I think one of the things that distinguishes humanity is the ability to reason. So there is an opportunity to escape conflict, hunger, and disease through dialogue, compromise, collaboration, and shared resources. Other species do this to some degree, but humanity seems to operate on a completely different realm.

    So, cures for diseases have been found and people want to share these with others (maybe selfishly or maybe not). I remember an episode of ER set in Africa where two American medics were giving anti-malaria injections to the people encamped as refugees. One asked the other “when was the last time you saved so many people in one day”. Now who is to say who lives and who dies when we have the means to prevent many things from happening?

    (these are not retorts to what you write by the way 😉 – just me thinking as I type)

  6. Darryl Sloan says:

    Hi, Robert.

    “I think one of the things that distinguishes humanity is the ability to reason. So there is an opportunity to escape conflict, hunger, and disease through dialogue, compromise, collaboration, and shared resources. Other species do this to some degree, but humanity seems to operate on a completely different realm.”

    You’re hitting on the central issue which I think is at the heart of all religious debate: the question “Is man just an animal, or is in his own special category?” How we choose to answer that question determines our whole moral outlook, and whether we feel any need for religion. Religion seems to depend on providing a fix for something that people perceive is wrong with them.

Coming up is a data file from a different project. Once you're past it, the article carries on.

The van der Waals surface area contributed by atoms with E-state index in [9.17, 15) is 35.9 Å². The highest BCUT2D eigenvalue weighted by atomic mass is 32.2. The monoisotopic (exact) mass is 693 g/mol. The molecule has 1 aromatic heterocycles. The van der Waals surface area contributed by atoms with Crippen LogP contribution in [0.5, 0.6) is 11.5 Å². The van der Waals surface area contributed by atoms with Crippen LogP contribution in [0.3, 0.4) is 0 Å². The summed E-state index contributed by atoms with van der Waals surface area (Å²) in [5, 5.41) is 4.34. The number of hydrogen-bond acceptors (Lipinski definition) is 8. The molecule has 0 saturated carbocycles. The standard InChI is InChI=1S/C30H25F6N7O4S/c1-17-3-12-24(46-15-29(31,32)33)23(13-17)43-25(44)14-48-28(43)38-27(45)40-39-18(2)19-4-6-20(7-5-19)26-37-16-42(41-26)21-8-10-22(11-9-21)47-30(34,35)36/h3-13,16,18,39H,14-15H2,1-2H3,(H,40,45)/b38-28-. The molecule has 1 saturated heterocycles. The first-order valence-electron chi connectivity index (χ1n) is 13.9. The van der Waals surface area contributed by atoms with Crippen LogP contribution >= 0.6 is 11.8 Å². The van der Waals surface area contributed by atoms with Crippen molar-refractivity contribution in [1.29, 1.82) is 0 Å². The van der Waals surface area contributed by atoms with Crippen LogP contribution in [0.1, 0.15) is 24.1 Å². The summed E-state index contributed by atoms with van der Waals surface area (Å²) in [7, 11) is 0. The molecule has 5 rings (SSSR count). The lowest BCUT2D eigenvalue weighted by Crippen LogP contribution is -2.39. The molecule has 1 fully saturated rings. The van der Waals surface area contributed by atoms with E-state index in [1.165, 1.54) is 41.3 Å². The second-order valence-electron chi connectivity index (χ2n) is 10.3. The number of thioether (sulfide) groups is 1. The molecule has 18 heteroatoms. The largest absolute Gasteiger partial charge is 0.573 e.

I personally feel there is a great deal of evidence that shows that man is just an animal. Everything about him is mirrored to one extent or another in the rest of the animal kingdom. Animals communicate with each other in elaborate ways and have complex societies – even creatures as simple as bees.

    When you say “humanity seems to operate on a completely different realm,” I just don’t see it, Bob. I see mammals engaging in mammalian behaviour, and anything of a spiritual or metaphysical nature that applies to us also applies to the rest of creation. The best I could concede is that maybe we’re approaching a juncture of sorts, since we’re the most evolved species. Maybe human evolution is going to branch out beyond the biological, as we understand more about consciousness. After all, there was a time when there was no biological life, and it eventually developed out of lesser forms of life.

    (If you’re wondering what my view of evolution is, it’s not the Darwinian variety. I think evolution happens, but it’s an unconscious mechanistic process.)

    Anyway, nuff said.

  7. Robert Miller says:

    On an aside – check out the link – will your movie be on the curriculum?

    http://www.bbc.co.uk/news/world-us-canada-11219411

  8. Claire says:

    Well said.

    I’ve got two other problems with Ray Comfort’s argument:

    1) What kind of a God is it that he beleives in that he thinks that he has made us such that we CAN chose to do right, when we do so to attain rewards or avoid punishment, but not out of the “goodness of our hearts” – why would he worship said God for having chosen, in his infinite wisdom to make him like that??!!

    2) what he’s saying about human nature is not true. We don’t have “desperately wicked” hearts and the average person does not choose right over wrong to avoid punishment and/or attain rewards. Most folk have a conscience and empathy. Most people will choose to help someone who needs help when they know there is no chance of any reward and no punishment for not helping. Most people don’t steal because they know it is wrong, not because they fear getting caught, so I don’t know whose standards he is judging by.

Leave a Reply

Fill in your details below or click an icon to log in:

WordPress.com Logo

You are commenting using your WordPress.com account. Log Out / Change )

Twitter picture

You are commenting using your Twitter account. Log Out / Change )

Facebook photo

You are commenting using your Facebook account. Log Out / Change )

Google+ photo

You are commenting using your Google+ account. Log Out / Change )

Connecting to %s

%d bloggers like this: